Colley said that she sent a letter and her resume to at least 75 different schools. She was at her family’s home in Texas when she had her 45-minute phone interview with Sanford on a summer Friday. In that time, Sanford asked about her program at JCU, how she would transition from player to coach, and how she would deal with working with girls that were less than a year younger than her.

Sanford wanted Colley to visit immediately, so Colley changed her plans and arrived in Meadville three days later. It was her first coaching interview.

“I thought it went well, but I didn’t know,” she said. “I told my parents, ‘I was myself so if she doesn’t hire me that’s okay because I was just being me.’”

That evening, Sanford called her with a job offer. Colley said that she didn’t think twice about it, and accepted.

“I actually cancelled the rest of my on-campus interviews after I interviewed her,” Sanford said.

Colley, a sociology major, didn’t know that she wanted to be a coach until the middle of her junior year of college. She coached a travel U12 softball team in Ohio the summer going into her senior year of college, and then knew that she wanted to work with an older group of girls.

“I was like I just want to coach, that’s what I want to do and it didn’t matter if I was going to volunteer coach and have a side-job working elsewhere, I just knew that one day I was going to have my foot in the door. So I went with that gut instinct.”

A middle child of three, Colley’s parents always told her that she needed to do what she was passionate about and that the rest would fall into place.

Freshman Amelia Pennington said that Colley’s passion for the game is evident..

“You don’t ever feel like it’s her job or something that she has to be doing,” she said. “You can just tell she loves the sport, she loves being there for us, and she just loves her team.”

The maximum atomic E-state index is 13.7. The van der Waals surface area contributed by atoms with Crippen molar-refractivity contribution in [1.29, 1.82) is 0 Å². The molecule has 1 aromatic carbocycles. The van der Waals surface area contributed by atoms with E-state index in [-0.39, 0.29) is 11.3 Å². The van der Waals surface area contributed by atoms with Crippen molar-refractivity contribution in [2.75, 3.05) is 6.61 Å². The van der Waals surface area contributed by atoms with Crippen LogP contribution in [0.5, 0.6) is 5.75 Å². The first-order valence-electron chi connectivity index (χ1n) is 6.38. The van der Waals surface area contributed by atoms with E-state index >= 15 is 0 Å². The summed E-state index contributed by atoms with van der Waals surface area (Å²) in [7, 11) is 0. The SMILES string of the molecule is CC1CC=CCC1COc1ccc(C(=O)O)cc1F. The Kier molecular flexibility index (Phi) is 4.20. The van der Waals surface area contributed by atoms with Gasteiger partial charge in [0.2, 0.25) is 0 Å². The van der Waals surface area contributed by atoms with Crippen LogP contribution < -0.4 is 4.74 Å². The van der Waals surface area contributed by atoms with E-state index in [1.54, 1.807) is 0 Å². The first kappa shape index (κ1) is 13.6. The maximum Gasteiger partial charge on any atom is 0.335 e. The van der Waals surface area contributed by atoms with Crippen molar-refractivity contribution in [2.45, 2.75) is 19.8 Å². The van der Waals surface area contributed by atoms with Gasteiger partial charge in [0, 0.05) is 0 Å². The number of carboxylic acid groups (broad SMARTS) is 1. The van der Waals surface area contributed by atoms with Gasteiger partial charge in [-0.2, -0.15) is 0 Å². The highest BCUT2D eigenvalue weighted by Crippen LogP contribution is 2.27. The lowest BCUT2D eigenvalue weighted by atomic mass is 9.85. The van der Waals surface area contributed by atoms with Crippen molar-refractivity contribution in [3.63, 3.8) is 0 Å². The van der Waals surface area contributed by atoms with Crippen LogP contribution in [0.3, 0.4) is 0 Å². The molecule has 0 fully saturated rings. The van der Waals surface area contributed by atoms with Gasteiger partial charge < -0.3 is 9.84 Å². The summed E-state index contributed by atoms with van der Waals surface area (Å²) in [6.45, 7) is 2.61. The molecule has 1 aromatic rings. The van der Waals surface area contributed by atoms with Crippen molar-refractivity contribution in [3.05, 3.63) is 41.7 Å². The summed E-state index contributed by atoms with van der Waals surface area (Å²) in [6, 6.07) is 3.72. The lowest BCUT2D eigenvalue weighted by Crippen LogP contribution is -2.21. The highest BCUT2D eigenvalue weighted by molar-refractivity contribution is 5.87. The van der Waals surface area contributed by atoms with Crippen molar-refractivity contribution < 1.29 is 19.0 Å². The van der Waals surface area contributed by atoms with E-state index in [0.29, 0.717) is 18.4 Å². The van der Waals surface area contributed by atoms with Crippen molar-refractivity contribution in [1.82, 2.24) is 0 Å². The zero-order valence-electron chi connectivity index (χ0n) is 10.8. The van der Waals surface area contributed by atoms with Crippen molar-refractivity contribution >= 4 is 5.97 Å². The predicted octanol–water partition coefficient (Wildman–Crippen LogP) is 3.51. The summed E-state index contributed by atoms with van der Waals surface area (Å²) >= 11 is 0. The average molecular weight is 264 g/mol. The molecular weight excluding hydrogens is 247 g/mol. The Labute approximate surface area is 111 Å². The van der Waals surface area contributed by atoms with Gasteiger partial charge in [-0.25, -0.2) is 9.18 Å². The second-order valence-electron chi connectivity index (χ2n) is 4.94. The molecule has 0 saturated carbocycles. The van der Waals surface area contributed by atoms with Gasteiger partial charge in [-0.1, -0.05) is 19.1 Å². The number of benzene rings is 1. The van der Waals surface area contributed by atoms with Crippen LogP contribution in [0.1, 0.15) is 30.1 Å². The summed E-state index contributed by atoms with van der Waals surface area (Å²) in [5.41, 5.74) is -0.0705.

Sanford said that a strong assistant coach has a large role in the team’s success, especially the way in which she operates her team, giving the assistant coach a lot of responsibility.

“Having a new assistant could impact [the team] one way or the other because it’s change, but Jamie’s impact on our team has just been a great one, because she just has great energy,” she said. “She’s a great person to be around. She’s positive, she’s energetic and her love of the game is contagious to everyone around her.”

Colley said she hopes to give her Allegheny players what her former coaches gave to her.

“I hope I can give what my coaches gave to me, and that’s probably not the greatest answer, but it’s moments that you can’t even explain,” she said. “That one day they’ll think back and think, ‘Oh, Coach taught me that’ and just know that I helped them accomplish what they wanted to and get out what they wanted to from softball and just growing up in life… because I know my coaches gave back to me things that I will never be able to explain on paper.”

Pennington said that as a pitcher, she doesn’t work with Colley as much as other players, but has still learned from her coaching.

“You see how people react to her and how everyone in the athletic department loves her, how all the players love her, and so you just kind of learn that that personality, that kind of positivity that she brings to everything she does on or off the field, is something that I want to embody when I’m doing things,” she said.